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Message from Gary Corbett

Gary Corbett

Government science is living through tough times and we anticipate more challenges on the horizon

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Unmuzzling Government Scientists

This week the American Association for the Advancement of Science (AAAS) the world’s largest scientific society is holding its annual conference in Vancouver.

We are particularly pleased to be able to provide a webcast presenting a Canadian view in a session entitled "Unmuzzling Government Scientists: How to Re-Open the Discourse" being held on Friday, February 17 at the AAAS.

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Session - Unmuzzling Government Scientists: How To Re-Open the Discourse

Across Canada, journalists are being denied access to publicly funded scientists and the research community is frustrated with the way government scientists are being muzzled. Some observe that it is part of a trend that has seen the Canadian government tighten control over how and when federal scientists interact with the media. As a result, media inquiries are delayed, and scientists are less present in coverage of research in Canada.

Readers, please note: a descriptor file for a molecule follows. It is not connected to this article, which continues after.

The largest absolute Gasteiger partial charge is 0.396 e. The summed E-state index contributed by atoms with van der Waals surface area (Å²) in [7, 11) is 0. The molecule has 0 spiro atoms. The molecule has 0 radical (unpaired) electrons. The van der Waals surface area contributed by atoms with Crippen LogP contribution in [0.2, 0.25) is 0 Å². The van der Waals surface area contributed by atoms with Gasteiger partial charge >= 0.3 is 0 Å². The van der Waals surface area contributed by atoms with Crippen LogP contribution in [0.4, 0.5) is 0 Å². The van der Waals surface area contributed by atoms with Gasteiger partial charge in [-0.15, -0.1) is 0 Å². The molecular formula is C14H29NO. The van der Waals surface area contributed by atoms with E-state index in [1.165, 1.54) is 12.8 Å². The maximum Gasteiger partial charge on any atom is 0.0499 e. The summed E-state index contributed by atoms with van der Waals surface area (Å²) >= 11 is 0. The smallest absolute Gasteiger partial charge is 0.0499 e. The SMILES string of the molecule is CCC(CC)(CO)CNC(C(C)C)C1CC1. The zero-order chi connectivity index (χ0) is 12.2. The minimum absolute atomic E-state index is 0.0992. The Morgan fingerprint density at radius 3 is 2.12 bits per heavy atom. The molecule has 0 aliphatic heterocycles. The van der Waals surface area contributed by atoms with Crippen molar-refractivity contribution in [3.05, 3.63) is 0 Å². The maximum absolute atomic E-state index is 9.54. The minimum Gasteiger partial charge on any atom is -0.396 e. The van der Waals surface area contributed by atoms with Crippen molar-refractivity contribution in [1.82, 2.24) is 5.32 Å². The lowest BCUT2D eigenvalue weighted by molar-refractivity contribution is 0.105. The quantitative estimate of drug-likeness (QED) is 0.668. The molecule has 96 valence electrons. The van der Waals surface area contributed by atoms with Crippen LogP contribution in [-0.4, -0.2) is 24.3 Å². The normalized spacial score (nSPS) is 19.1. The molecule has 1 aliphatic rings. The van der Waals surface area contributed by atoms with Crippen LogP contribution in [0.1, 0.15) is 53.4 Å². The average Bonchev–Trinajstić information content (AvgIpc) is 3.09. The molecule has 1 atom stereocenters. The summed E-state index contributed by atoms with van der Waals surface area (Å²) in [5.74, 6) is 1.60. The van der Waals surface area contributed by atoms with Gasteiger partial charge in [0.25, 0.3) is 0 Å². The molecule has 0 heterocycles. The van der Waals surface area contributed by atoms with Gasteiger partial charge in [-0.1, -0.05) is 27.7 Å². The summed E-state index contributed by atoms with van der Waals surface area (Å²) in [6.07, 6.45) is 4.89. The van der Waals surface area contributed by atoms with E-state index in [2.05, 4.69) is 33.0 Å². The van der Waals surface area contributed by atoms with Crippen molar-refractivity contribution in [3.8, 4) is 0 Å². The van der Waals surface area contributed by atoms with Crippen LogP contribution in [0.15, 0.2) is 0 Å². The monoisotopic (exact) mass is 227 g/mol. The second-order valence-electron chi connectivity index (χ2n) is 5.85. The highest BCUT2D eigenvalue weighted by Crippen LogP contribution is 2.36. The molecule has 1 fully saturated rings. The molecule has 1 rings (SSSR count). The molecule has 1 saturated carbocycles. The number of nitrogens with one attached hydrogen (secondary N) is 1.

In 2008, Environment Canada ordered its scientists to refer all media queries to Ottawa, where communications officers and strategists would decide if the scientist could respond and help craft "approved media lines".

Stories written for the CBC, Postmedia news, the journal Nature and others have then revealed how these communication restrictions had spread to other government departments.

And the situation is somewhat similar in the United States. A recent article in the Columbia Journalism Review details how restrictive practices established by George W. Bush’s administration still hold under the current government.

This panel will be an occasion to better understand the friction between the media and the governments.

Are the tightened communication strategies symptomatic of a worldwide trend in public and private sectors? Are they justified?

How do obstructions in communications with scientists compromise science research progression and undermine democracy? And in the end, what can be done to improve the situation?

Organizer: Binh An Vu Van, Association des Communicateurs Scientifiques (ACS)

Moderator: Kathryn O'Hara, Carleton University

Speakers: